Sonic Frontiers: Five reasons why Sonic fans love the new game

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Sonic the Hedgehog games are rarely, if ever, critically acclaimed. 3D Sonic games in particular are considered spotty at best, and just bad at worst. On review aggregator Metacritic, “Sonic Frontiers,” the franchise’s latest entry, earned a 72 for its PlayStation 5 version, with particularly harsh reviews pointing out the game’s technical flaws (including the most egregious instances of pop-ins seen in the last decade of video games).

But if you look at the dedicated Sonic fan base – YouTubers and Reddit commenters who still love “Blue Blur” and its games regardless – you’ll find that “Sonic Frontiers” enjoys near-universal acclaim, despite mere consensus. wider average review. There’s something Sonic fans see in “Frontiers” that others just don’t. It’s not all nostalgia: Sonic fans are notoriously divided over several games, including the latest mainline title, “Sonic Forces,” and even the original Sonic Adventure series that debuted on the Sega Dreamcast a while ago. more than two decades old.

I am a dedicated Sonic fan and have lived in these communities for years. I’ve played and at least moderately enjoyed all of the Sonic games, even the ones I recognize are pretty bad. So, as a fan, I think I have some authority as to why “Sonic Frontiers” is an absolute win for fans, despite the lukewarm reception from mainstream audiences. Just look at Sonic fans like longtime YouTube creator Jirard “The Completionist” Khalil, who said in his recent video, “I absolutely loved Sonic Frontiers.” Me too.

1. It’s a real return to the “Adventure” formula

“Sonic Adventure” was released in 1998 at the forefront of the 3D revolution in digital entertainment, and it blended two different playstyles for Sonic – much like “Frontiers”.

Much of the game saw Sonic racing on carefully constructed tracks meant to evoke the 2D platforming levels of yesteryear while giving Sonic more room to roam freely. Developer Sonic Team almost succeeded in doing just that; the controls and graphics are the only things that really needed improvement. This formula has been a constant staple in most Sonic games since, including “Frontiers.” The other most frustrating parts were the open hub areas. They offered little engagement and only underscored how Sonic’s fast-paced gameplay clashed with the exploration and freedom offered by other 3D games at the time, such as the vast vertical spaces of “Super Mario 64”.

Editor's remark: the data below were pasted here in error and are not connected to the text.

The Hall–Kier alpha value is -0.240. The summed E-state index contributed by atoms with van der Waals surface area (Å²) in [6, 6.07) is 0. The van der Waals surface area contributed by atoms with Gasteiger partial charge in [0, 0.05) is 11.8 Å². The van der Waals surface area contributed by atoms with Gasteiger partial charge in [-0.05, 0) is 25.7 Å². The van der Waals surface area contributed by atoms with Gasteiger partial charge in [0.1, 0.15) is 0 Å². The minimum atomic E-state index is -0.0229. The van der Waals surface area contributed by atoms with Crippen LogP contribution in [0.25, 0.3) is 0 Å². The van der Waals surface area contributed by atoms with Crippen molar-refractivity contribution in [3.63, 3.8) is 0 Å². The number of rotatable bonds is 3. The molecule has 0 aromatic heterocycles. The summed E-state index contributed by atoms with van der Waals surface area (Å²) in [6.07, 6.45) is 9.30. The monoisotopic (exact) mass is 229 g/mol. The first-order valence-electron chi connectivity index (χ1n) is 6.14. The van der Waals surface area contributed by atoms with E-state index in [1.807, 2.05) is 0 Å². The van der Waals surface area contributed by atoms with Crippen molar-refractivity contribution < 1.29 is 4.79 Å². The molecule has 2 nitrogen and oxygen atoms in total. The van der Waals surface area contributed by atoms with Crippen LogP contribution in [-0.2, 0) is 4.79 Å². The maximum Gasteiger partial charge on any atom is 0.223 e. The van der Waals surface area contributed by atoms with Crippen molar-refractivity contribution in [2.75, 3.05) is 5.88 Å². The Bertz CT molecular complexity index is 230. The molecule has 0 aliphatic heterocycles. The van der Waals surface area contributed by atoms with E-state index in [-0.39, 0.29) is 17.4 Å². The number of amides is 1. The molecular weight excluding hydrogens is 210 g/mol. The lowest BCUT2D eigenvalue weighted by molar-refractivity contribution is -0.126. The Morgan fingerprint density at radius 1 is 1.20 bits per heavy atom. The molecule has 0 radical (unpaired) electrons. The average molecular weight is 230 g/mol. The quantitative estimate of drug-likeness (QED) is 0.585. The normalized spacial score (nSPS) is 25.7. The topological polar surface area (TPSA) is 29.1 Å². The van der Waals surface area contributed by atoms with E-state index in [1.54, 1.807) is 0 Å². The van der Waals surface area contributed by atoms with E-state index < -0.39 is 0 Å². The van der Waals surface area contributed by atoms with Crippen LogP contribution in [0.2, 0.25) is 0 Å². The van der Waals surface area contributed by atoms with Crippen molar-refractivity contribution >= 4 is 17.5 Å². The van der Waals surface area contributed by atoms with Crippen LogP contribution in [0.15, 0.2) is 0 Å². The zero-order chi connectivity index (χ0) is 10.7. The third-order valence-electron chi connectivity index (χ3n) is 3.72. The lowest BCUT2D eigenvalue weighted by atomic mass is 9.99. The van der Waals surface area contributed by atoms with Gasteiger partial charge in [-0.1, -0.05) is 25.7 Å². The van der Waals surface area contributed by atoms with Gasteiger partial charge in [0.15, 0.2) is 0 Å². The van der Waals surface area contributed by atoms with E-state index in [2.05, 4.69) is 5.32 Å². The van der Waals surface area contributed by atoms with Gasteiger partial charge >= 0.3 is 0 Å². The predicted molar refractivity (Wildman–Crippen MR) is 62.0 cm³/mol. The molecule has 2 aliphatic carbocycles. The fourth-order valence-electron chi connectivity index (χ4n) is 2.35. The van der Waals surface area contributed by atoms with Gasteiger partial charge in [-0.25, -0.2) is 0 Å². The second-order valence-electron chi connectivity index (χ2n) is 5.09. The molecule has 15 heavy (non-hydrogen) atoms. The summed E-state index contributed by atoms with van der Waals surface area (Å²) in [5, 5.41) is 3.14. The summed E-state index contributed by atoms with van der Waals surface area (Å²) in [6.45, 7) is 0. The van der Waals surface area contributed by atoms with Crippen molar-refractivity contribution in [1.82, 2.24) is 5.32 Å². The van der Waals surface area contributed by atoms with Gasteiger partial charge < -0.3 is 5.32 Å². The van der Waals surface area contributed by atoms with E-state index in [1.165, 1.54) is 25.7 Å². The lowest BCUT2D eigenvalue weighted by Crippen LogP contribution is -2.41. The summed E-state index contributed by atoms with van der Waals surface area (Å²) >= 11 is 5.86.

In “Frontiers”, this problem is solved by turning the central area into a playground filled with jungle gymnasiums for Sonic to roam. The camera locks into fixed angles once the player enters a sequence of jumps and obstacles, eliminating camera headaches while navigating. This is the first game to allow players to experience the beloved animated introduction to “Sonic CD”, with the hedgehog bouncing off cliff faces and tearing open fields. And it’s the first game since “Sonic Adventure” to reward player freedom.

YouTube creator Chaomix, who does weekly Sonic video trials, said in his review of the game, “I haven’t felt this much freedom since playing Sonic Adventure games on the Dreamcast. Sometimes I would turn off my brain and I entered a state of flux.

2. “Frontiers” has an evocative and respectful storytelling

Storytelling in Sonic games has never been a strong point, and some fans feared that “Frontiers” would continue that trend. Comic book writer Ian Flynn, who wrote about ‘Frontiers,’ told IGN that the dialogue he was working on was crafted in response to the characters, arcs and plot beats he was provided with. by the developers, leading some to believe that Flynn – a beloved and respected writer in the community – may not have been instrumental in the game’s story. The final product says otherwise.

In the 1990s, the character of Sonic was marketed in the West as having a punk attitude. But in the original Japanese story, her irreverent attitude was just one side of her personality. Sonic’s core as a character was that he was a free spirit with a can-do, proactive attitude that would step in if he saw anything wrong, such as damage to the environment or other animals. “Frontiers” plays like a game that honors that original intent.

Sonic’s eternal sidekick Tails is finally talking about becoming his own person independent of Sonic. In the past, longtime Sonic lover Amy Rose has been portrayed as someone obsessed with Sonic; in “Frontiers”, their dialogue makes them sound like emotionally intelligent old friends. And Dr. “Eggman” Robotnik is more than just a crazy cartoon villain; he seems genuinely intrigued by the science surrounding him in the game’s environments. He also steals the show as the emotional core of the story as he develops a fatherly relationship with his build of AI Sage, a new character in this game. We even finally get an explanation of why Eggman is called Eggman.

Beyond that, the dialogue makes several references to past events throughout Sonic’s three-decade career in games. Sonic becomes nostalgic for past places he has visited; Tails recalls the logistics of ancient battles. The story of “Sonic Frontiers” may seem like nonsense on the surface level, but for longtime fans who have paid attention to its games, it’s more than just fan service: it’s confirmation of their commitment. It even goes back to the original Adventure series over two decades ago to finally tell the origin story of the villains in those games.